Karl Marx: The Burden of Reason (why Marx Rejected Politics and the Market)

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Rowman & Littlefield, 2002 - Philosophy - 367 pages
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Why did Karl Marx want to exclude politics and the market from his vision of a future socialism? In Karl Marx: The Burden of Reason, Allan Megill begins with this question. Megill's examination of Marx's formative writings casts new light on Marx's relation to philosophy and reveals a hitherto largely unknown 'rationalist' Marx. In demonstrating how Marx's rationalism permeated his attempts to understand politics, economics, and history generally, Megill forces the reader to rethink Marx's entire intellectual project. While Megill writes as an intellectual historian and historian of philosophy, his highly original redescription of the Marxian enterprise has important implications for how we think about the usability of Marx's work today. Karl Marx: The Burden of Reason will be of interest to those who wish to reflect on the fate of Marxism during the era of Soviet Communism. It will also be of interest to those who wish to discern what is living and what is dead, what is adequate and what requires replacement or supplementation, in the work of a figure who, in spite of everything, remains one of the greatest philosophers and social scientists of the modern world.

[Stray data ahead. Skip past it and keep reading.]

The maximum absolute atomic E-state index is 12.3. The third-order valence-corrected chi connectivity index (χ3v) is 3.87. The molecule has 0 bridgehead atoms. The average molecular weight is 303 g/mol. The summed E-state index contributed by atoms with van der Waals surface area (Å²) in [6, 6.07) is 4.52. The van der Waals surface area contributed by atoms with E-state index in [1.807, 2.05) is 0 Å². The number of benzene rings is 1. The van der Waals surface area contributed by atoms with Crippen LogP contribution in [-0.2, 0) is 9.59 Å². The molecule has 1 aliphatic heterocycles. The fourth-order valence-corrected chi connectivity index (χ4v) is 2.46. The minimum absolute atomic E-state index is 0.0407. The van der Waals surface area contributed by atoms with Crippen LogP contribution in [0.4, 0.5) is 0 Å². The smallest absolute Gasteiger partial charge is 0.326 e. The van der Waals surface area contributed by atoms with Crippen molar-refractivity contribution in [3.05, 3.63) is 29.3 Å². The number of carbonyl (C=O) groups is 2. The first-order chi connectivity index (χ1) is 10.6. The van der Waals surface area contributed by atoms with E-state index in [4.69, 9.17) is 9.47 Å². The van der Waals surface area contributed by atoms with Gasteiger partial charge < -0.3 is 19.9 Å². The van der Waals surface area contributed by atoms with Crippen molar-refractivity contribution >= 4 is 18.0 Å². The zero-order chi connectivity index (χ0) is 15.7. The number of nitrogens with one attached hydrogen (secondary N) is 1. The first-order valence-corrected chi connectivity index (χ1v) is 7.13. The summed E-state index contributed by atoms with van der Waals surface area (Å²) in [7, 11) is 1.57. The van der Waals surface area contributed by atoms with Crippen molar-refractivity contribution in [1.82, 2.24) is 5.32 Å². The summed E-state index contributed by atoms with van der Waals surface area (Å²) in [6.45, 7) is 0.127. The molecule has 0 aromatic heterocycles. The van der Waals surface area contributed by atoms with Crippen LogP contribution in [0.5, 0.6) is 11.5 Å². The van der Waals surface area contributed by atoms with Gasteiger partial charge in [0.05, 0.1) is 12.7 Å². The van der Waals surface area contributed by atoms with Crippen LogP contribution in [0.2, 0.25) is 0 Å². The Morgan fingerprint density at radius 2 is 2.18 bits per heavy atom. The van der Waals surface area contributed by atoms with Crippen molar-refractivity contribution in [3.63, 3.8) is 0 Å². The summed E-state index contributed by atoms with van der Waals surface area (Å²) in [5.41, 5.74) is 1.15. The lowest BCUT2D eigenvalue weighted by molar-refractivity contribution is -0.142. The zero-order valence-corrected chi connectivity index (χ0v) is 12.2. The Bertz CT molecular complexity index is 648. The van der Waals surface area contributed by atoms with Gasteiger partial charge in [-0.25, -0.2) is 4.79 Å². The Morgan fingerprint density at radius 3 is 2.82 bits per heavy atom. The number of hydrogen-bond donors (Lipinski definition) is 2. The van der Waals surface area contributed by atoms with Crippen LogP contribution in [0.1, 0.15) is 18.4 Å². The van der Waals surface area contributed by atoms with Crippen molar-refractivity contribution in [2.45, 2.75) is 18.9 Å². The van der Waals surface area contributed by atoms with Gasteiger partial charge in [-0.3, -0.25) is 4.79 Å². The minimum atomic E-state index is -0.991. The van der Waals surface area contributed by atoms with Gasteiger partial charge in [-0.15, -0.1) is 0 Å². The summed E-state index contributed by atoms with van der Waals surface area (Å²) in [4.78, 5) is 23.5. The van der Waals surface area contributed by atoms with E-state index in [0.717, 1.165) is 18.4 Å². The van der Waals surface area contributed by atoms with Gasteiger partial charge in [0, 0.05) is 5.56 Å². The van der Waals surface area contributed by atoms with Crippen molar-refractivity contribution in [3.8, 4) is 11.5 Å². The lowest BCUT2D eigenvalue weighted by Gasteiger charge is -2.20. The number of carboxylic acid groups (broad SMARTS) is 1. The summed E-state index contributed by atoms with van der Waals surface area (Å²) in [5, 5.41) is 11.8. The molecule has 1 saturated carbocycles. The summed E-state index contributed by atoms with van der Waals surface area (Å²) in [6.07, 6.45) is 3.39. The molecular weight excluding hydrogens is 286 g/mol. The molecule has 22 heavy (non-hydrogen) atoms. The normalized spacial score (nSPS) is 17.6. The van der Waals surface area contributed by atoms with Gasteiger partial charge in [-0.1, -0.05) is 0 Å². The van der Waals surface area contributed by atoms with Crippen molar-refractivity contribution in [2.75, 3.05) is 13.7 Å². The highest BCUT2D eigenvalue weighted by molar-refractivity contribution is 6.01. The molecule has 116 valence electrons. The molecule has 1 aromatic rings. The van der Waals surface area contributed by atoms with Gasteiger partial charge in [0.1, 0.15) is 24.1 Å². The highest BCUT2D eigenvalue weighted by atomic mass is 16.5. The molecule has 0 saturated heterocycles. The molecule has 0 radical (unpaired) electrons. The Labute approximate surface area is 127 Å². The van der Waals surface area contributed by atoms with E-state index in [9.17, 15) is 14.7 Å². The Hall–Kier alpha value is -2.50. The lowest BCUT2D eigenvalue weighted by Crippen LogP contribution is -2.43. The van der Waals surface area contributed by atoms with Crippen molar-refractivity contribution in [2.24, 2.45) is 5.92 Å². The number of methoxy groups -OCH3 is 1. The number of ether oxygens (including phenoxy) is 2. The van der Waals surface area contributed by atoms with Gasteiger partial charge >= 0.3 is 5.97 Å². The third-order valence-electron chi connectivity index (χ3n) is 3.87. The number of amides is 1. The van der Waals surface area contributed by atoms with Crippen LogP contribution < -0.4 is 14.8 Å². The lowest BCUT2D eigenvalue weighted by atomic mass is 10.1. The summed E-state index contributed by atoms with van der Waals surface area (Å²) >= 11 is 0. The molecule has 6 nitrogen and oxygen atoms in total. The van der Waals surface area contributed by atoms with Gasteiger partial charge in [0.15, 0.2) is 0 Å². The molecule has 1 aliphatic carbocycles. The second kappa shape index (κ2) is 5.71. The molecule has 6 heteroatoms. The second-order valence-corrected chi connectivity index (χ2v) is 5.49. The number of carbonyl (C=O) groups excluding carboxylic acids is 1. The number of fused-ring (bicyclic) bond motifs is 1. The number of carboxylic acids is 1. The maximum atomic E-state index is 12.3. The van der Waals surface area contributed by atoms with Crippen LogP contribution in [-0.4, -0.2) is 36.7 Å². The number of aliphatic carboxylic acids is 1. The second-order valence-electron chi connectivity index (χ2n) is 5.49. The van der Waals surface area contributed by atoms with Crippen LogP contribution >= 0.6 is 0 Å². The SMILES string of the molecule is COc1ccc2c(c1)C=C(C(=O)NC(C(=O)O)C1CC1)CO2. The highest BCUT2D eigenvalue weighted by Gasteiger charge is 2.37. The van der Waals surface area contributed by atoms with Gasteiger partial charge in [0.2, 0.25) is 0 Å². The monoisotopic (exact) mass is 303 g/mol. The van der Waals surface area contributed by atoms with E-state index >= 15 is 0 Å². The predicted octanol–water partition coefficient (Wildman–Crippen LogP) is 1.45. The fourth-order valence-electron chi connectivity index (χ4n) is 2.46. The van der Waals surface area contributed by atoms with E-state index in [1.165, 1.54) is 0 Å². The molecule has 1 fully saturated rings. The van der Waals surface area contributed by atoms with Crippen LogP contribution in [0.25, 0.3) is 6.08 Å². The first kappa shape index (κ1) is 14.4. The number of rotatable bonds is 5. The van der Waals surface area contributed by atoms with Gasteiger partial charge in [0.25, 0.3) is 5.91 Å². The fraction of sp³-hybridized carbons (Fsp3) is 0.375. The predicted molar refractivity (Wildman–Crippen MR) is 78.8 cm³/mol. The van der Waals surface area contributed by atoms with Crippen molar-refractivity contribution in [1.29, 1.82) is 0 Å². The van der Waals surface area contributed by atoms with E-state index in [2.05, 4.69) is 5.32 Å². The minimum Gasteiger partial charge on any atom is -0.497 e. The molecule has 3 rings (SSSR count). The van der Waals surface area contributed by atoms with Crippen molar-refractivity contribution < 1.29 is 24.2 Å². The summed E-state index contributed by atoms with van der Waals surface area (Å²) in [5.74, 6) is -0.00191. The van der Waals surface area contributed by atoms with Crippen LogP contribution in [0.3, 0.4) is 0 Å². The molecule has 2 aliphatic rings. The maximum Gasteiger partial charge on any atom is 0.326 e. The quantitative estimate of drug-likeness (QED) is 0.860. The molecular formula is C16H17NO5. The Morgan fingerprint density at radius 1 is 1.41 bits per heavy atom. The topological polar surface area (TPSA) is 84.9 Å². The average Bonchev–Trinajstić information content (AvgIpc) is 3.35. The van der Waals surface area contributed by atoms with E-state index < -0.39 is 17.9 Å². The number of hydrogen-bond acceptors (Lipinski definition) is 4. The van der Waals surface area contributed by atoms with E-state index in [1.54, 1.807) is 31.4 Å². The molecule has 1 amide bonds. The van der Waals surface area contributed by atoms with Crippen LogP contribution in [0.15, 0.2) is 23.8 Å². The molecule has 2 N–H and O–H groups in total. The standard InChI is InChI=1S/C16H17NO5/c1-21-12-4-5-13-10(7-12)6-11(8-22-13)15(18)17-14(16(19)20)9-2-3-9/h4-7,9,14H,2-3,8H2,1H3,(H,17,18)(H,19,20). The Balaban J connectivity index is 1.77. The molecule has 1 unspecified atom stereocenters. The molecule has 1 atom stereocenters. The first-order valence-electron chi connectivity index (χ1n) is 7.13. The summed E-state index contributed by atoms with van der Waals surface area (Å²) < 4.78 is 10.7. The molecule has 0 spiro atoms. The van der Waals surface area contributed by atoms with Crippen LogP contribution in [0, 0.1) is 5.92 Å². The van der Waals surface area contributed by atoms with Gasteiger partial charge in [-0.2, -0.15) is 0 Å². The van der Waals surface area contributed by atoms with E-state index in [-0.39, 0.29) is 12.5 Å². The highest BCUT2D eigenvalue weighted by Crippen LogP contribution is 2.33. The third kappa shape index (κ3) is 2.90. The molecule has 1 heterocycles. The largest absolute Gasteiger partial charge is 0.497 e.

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Contents

Marxs Rationalism How the Dialectic Came from the History of Philosophy
1
Why Marx Rejected Politics
57
Why Marx Rejected Private Property and the Market
123
The Character and Limits of Marxs Unified Rational History of Humankind
181
For and Against Marxism
235
A Topically Organized List of Marxs Journalistic Writings of 184243
271
Notes
277
Bibliography
347
Index
353
About the Author
367
Copyright

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About the author (2002)

Allan Megill is professor of history at the University of Virginia.

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